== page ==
Sometime during the 2006 season, Giants running back Tiki Barber came out with a retirement announcement. As 2007 began, we heard again from Barber, something of a media opportunist, who said Manning isn't a leader. Manning laughed it off.
The Giants opened with losses of 45-35 to the Dallas Cowboys and 35-13 to the Green Bay Packers. The Giants' defense was a punchline without a punch. We later understood that the Cowboys and Packers are good offensive teams, but we never came around on the Giants.
The Giants finally won admirers in Week 17, when they lined up against the Patriots and made a serious bid to end that historic bid for a 16-0 regular season. The Patriots won 38-35, but the Giants learned that week they could play with anyone.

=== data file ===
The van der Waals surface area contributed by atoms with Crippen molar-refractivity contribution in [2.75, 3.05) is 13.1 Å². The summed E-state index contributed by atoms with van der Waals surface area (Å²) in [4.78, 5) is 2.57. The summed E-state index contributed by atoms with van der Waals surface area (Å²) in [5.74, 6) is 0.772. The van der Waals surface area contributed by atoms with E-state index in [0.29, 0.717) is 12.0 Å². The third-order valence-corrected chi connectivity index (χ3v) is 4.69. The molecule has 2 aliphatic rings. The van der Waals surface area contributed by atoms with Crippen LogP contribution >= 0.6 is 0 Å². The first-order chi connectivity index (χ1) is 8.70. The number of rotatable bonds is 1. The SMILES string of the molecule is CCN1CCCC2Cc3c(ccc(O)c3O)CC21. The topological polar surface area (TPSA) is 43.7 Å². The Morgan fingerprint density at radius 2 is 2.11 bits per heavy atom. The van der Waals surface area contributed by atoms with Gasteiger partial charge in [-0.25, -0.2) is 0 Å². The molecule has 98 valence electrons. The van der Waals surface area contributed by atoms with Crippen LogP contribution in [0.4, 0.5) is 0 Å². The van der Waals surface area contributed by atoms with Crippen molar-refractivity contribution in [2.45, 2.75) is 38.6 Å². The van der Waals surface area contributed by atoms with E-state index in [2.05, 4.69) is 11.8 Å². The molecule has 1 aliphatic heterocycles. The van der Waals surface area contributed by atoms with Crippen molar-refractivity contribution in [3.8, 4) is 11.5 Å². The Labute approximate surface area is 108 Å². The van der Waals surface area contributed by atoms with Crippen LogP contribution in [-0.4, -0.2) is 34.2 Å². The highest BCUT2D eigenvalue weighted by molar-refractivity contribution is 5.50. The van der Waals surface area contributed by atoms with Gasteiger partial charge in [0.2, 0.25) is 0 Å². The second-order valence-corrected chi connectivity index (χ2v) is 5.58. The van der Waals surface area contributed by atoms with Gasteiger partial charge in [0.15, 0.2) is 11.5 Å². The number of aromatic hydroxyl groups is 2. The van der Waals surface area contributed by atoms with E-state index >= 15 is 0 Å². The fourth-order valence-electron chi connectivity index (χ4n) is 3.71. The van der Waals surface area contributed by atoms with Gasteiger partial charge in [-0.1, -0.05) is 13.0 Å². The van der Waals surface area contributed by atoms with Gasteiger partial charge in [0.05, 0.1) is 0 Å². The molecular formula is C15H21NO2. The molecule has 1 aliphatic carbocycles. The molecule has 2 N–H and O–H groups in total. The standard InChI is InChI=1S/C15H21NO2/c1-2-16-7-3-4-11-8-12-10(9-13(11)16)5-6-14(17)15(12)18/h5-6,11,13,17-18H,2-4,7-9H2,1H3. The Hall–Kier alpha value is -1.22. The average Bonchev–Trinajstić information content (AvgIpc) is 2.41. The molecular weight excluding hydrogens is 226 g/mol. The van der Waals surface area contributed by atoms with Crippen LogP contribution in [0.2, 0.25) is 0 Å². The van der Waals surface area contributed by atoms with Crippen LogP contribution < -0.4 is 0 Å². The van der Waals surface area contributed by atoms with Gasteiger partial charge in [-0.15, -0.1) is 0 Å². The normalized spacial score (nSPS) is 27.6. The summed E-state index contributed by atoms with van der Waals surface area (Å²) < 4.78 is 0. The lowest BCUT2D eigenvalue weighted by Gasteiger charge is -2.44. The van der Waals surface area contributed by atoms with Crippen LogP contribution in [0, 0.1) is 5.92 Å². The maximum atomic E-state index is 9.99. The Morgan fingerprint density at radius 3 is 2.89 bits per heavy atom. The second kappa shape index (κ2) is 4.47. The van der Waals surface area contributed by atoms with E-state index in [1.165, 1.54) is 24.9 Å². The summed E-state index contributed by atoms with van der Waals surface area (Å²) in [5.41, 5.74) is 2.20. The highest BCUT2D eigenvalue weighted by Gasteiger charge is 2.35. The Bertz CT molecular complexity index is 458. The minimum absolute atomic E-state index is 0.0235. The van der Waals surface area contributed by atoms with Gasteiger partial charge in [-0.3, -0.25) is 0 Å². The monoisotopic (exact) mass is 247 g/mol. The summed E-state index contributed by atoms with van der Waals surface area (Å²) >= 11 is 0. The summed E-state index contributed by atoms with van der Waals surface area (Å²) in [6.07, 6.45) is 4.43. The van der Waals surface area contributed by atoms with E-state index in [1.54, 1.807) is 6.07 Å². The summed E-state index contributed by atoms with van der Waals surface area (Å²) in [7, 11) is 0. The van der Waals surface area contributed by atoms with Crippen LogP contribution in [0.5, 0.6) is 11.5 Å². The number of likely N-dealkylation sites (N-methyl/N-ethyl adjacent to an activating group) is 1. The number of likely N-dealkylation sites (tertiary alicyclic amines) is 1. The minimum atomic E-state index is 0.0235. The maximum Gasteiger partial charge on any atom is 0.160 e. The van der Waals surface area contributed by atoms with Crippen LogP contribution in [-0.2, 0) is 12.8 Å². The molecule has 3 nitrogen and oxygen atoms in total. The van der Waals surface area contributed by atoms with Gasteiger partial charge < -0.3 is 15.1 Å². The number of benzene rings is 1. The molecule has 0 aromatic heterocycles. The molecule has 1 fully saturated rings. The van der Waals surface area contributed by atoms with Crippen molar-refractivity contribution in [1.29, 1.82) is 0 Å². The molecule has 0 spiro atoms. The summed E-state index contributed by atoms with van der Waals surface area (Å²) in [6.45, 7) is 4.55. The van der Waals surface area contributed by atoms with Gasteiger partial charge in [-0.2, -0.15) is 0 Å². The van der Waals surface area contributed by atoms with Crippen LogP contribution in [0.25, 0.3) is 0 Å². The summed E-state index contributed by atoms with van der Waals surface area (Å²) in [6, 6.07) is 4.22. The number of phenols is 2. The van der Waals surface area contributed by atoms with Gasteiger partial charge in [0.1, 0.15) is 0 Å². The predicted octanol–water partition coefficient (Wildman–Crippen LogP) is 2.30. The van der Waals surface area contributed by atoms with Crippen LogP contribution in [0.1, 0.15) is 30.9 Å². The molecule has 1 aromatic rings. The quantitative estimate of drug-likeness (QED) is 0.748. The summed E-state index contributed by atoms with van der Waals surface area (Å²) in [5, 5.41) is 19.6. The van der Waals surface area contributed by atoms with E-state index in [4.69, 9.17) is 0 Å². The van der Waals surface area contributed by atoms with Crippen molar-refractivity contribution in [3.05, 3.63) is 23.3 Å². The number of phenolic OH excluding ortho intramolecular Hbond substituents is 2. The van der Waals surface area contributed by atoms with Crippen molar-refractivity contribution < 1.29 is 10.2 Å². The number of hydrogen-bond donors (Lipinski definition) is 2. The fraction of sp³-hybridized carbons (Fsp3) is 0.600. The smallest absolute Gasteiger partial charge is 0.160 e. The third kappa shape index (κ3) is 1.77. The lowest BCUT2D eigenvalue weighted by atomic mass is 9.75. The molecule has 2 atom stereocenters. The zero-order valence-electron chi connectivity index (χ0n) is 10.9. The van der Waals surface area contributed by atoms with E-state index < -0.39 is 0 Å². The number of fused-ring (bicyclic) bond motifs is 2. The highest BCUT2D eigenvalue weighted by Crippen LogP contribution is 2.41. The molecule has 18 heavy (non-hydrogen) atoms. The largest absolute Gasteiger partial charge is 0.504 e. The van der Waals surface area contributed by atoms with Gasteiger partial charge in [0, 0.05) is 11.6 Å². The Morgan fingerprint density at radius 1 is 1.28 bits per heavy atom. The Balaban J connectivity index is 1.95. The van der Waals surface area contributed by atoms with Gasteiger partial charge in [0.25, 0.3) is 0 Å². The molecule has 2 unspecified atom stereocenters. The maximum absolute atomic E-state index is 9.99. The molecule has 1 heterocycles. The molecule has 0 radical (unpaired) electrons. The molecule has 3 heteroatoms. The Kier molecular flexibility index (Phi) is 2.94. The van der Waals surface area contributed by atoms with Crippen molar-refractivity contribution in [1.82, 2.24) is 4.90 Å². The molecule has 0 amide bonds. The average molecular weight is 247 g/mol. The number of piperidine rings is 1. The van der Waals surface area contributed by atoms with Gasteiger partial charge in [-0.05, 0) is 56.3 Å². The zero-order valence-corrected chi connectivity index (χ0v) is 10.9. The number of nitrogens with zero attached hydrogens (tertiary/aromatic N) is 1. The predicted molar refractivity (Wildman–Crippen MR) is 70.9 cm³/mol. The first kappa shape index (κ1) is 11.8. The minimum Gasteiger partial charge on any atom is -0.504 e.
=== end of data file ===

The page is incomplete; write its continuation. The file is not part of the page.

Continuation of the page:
So many thought the Giants really stood to gain nothing in that game, since their playoff position was set. But the Giants reached a new level with that performance.
Along came the playoffs. The wild card Giants beat three division winners on the road. First they won at Tampa Bay, then they beat the Cowboys, then the Packers in the chill. The Giants did it the hard, ugly way and, in so doing, set themselves up as perfection's foil in the Super Bowl.
Perfection and beauty in 19 NFL games -- maybe that's too much to ask. Cold, efficient brutality -- that's what football is about, in the beginning and the end. That's our champion today, a worthy champion for all that.
CONTACT BILL PETERSON: email@example.com